Nocturne: on the first day of standard time

A poem about the night should offer
solace at the end, and, on the way, a list
of images the dark assembles
for our pleasure: the drowsy swallows, light
fading on brick and granite, the passing
rain, the slow calming of the mind. So logically,
this poem should celebrate the early dark
our clocks insist on, shoving nature toward
its longest shadow, sending us indoors.
But I spend this Sabbath cursing shadows
that bleach the garden’s brightness, cursing crows
that quit their yammering at dusk — even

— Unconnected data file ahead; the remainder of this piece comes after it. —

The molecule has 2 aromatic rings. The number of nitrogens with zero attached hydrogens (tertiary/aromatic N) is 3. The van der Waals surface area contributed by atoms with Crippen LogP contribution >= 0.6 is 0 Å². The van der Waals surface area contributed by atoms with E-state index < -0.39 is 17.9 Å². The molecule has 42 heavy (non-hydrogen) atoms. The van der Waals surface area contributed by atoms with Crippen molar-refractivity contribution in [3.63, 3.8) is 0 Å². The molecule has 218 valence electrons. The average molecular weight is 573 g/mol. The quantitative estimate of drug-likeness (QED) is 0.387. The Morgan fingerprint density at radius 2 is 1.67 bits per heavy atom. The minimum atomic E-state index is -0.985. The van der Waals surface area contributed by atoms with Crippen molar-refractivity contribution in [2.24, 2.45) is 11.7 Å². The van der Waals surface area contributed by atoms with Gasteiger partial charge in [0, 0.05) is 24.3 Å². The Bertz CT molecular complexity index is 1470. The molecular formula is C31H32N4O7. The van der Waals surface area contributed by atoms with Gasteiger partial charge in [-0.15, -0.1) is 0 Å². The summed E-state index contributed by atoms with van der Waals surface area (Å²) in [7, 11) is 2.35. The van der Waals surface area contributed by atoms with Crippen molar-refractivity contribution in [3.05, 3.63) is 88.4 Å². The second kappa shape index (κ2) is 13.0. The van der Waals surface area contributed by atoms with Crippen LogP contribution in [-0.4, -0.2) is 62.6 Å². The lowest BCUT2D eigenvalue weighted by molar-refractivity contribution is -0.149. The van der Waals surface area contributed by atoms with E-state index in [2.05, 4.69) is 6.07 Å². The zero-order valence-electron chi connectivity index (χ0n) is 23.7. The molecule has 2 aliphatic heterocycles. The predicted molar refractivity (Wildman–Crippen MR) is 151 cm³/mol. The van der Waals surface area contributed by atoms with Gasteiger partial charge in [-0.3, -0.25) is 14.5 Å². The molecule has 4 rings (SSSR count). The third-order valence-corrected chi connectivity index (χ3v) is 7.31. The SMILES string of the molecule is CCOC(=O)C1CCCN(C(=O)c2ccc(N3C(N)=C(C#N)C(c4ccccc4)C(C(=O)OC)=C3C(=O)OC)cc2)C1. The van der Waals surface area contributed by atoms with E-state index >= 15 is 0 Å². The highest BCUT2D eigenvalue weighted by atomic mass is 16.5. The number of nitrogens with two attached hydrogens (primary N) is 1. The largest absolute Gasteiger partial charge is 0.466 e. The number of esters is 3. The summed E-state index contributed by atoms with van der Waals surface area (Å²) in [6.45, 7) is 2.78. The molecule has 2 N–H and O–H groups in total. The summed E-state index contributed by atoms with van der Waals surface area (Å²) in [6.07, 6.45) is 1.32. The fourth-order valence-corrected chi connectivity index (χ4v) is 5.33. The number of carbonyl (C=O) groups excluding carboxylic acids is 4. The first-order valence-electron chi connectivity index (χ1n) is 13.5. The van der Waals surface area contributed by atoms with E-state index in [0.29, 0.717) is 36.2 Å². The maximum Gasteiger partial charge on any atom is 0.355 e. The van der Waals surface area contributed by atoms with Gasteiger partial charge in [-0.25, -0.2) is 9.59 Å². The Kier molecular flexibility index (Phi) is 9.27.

the solitary singer cruising 34th
Street, falsetto swirling "This Little Light
of Mine" then a segue to "When Night
Comes Down" syncopating hymn and lovesong
into one, drowning the distant sirens,
calming our angry minds that see death’s footprints
through the gold fans the gingkos spread across
the concrete, though he can’t know this
and likely wouldn’t care.Deborah Burnham has lived in Powelton Village for about 30 years, and has taught at Penn for about the same length of time. Her poetry has appeared in American Poetry Review and Poetry, among other places.

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